In 1991, Anita Hill, a law professor at the University of Oklahoma at the time, came forward with allegations that Clarence Thomas, the Supreme Court Justice nominee under President George H. W. Bush, had sexually harassed her during the time she worked for him at the Equal Employment Opportunity Commission.

“Anita Hill’s courage to speak out has been a catalyst for victims of sexual harassment to bring their stories to light and a remarkable leap forward for women,” Andy Herrington, junior computer and information science major, said.

Click here for the full story and to see photos.

Anita Hill party goers inspired by Hill, female presidential nominee

For 25 years, a Columbia group has gathered annually to mark the testimony of Anita Hill before the U.S. Senate Judiciary Committee in 1991 about alleged sexual harassment by her former supervisor, Clarence Thomas, then a nominee for the Supreme Court.

This year, they heard from Hill herself and also considered the possibility of the first woman president of the United States.

Siegler, a freshman at Columbia College, said her male high school classmates in Aiken told her there was no way a woman would lead the country.

But, with Hillary Clinton as the Democratic candidate for president, that possibility is “really inspiring,” Siegler said.

Hill addressed the packed gathering at 701 Whaley on Thursday, telling the mostly female crowd, “I don’t want you to forget (how difficult) it is for people to come forward even today.

Anita Hill to return to Columbia for 25th anniversary of historic hearings

In the aftermath of the hearings, a band of women met in Columbia to discuss how they might seize upon the moment conjured by Hill’s testimony in order to address the pervasive inequalities they felt existed toward women.

“We started getting together and talking about what we could do,” said Eve Stacey, another one of the original event organizers. “What we came up with was a social event, and networking. It started small. It has evolved over the years.”

Two large banners were strung up between trees spanning the entrance sidewalk to Smith’s home to welcome people to the first “I Believe Anita Hill” event as autumn approached in 1991. A table was set up so that people could sign in.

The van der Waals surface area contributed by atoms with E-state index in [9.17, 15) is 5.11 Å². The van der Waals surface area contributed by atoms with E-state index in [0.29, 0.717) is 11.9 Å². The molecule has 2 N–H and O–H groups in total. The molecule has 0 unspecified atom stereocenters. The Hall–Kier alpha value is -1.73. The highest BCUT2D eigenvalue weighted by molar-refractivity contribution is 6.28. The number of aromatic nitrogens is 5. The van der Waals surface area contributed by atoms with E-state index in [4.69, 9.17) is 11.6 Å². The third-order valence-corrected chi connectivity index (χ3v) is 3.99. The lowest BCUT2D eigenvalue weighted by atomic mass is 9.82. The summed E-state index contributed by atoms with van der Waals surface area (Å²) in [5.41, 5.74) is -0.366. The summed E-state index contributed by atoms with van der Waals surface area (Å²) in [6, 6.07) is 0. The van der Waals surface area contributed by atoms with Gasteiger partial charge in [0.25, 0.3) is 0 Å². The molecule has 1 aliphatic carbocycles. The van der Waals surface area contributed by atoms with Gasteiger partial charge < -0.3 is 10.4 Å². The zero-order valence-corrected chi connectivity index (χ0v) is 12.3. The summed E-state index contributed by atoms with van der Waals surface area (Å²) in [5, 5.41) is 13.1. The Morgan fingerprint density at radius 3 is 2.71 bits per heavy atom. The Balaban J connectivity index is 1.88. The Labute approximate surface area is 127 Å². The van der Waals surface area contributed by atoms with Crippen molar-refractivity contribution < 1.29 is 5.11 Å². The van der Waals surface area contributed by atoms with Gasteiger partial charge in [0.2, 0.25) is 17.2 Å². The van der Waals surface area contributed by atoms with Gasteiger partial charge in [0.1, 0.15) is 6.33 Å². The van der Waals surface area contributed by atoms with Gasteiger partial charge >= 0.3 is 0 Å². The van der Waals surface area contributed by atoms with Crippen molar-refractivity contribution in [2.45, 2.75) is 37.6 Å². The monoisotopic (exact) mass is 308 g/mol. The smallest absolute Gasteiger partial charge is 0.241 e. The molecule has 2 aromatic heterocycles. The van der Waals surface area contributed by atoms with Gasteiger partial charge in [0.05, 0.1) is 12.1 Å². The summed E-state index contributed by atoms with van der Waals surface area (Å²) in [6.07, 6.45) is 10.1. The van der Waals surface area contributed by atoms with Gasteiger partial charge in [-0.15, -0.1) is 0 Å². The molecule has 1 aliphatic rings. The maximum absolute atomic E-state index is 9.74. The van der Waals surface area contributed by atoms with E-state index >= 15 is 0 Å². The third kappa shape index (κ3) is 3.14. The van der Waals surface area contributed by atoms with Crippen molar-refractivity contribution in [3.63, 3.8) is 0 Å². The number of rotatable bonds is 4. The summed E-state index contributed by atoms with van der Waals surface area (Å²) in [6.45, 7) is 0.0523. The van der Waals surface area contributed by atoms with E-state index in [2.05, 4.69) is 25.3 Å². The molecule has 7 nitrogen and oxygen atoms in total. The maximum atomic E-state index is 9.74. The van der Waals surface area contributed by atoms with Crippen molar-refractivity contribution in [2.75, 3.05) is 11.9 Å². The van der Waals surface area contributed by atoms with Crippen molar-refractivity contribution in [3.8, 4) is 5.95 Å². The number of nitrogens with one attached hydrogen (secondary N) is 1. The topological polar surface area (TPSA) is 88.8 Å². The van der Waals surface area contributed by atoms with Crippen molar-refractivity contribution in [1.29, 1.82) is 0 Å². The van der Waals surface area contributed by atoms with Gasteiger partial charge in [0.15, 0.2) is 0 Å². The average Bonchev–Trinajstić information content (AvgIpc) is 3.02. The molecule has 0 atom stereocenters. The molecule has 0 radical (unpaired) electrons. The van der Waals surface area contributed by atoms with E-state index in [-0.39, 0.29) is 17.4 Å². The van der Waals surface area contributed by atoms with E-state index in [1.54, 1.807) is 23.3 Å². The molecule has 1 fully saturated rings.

“The number of women who showed up was much more than expected. It was amazing!” Smith said.

Organizers endeavored to create an opportunity for women to come together, share their stories and build a network of mutual support. It has been 25 years since the inaugural gathering, and organizers’ hopes are high that the 25th annual “I Believe Anita Hill” event will continue to exceed expectations. Hill, currently a professor of law, public policy and women’s studies at Brandeis University, is scheduled to be present for this year’s event.

Hill also will be speaking at the University of South Carolina School of Law auditorium during her visit to Columbia.

Click here for the full story.

Sexual Harassment Training With Roger Ailes

Two high-profile lawsuits against Roger Ailes, the former Fox News chairman, have painted a shocking picture of brazen sexual harassment at the network. In her bombshell complaint against him, the former Fox host Gretchen Carlson said that he told her, “I think you and I should have had a sexual relationship a long time ago.” Last week, another former Fox host, Andrea Tantaros, filed her own lawsuit, stating that Mr. Ailes told her to turn around so he could “get a good look” at her and that she was harassed by other employees and even show guests.

The details both women lay out portray Fox as a place where sexual harassers roam free, grabbing or ogling whatever they fancy, with consequences brought to bear only on the victims who speak up.